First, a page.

Guest post by Heather Barclay, International Planned Parenthood Federation
Comprehensive sexuality education (CSE) has been the focus of much discussion and political debate over the years. It has been lauded as the way for young people to be empowered and realize their rights, as well as a means through which to create demand for family planning and sexual health services. But as with many highly politicized debates, the truth lies somewhere in the middle.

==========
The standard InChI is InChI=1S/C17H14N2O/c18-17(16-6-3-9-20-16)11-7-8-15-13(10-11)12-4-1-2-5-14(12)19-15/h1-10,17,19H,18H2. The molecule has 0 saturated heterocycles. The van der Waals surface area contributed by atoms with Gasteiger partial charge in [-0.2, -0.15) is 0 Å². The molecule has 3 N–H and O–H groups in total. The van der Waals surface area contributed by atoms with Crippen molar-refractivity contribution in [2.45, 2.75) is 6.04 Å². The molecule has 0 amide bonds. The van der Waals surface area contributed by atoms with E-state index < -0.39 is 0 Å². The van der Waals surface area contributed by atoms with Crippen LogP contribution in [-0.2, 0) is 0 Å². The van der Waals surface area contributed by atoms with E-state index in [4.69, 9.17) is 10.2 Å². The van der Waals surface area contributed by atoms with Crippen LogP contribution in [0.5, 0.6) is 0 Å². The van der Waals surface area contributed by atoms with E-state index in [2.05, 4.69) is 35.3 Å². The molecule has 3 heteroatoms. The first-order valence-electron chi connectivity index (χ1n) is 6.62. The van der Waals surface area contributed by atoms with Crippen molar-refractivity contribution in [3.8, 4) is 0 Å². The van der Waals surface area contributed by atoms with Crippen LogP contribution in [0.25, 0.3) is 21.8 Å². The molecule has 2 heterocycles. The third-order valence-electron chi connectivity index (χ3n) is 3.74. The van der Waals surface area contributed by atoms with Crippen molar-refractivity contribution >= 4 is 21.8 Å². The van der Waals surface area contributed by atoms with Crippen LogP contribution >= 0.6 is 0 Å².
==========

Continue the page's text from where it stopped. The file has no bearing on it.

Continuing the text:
A hallmark of CSE is its rights-based approach to education about sexuality, gender, sexual and reproductive health, and sexual behavior. It equips young people with life skills and empowers them to make autonomous, informed decisions about their bodies and futures. That means teaching young people comprehensively both about the biology of sex and about the personal, emotional, societal, and cultural forces that shape the way in which they choose to conduct their lives, including their sexual and reproductive lives. In particular, CSE imparts information, promotes responsibility, and equips youth to question why they act in certain ways, so that they can make informed and considered decisions that allow them to have healthy and empowered lives.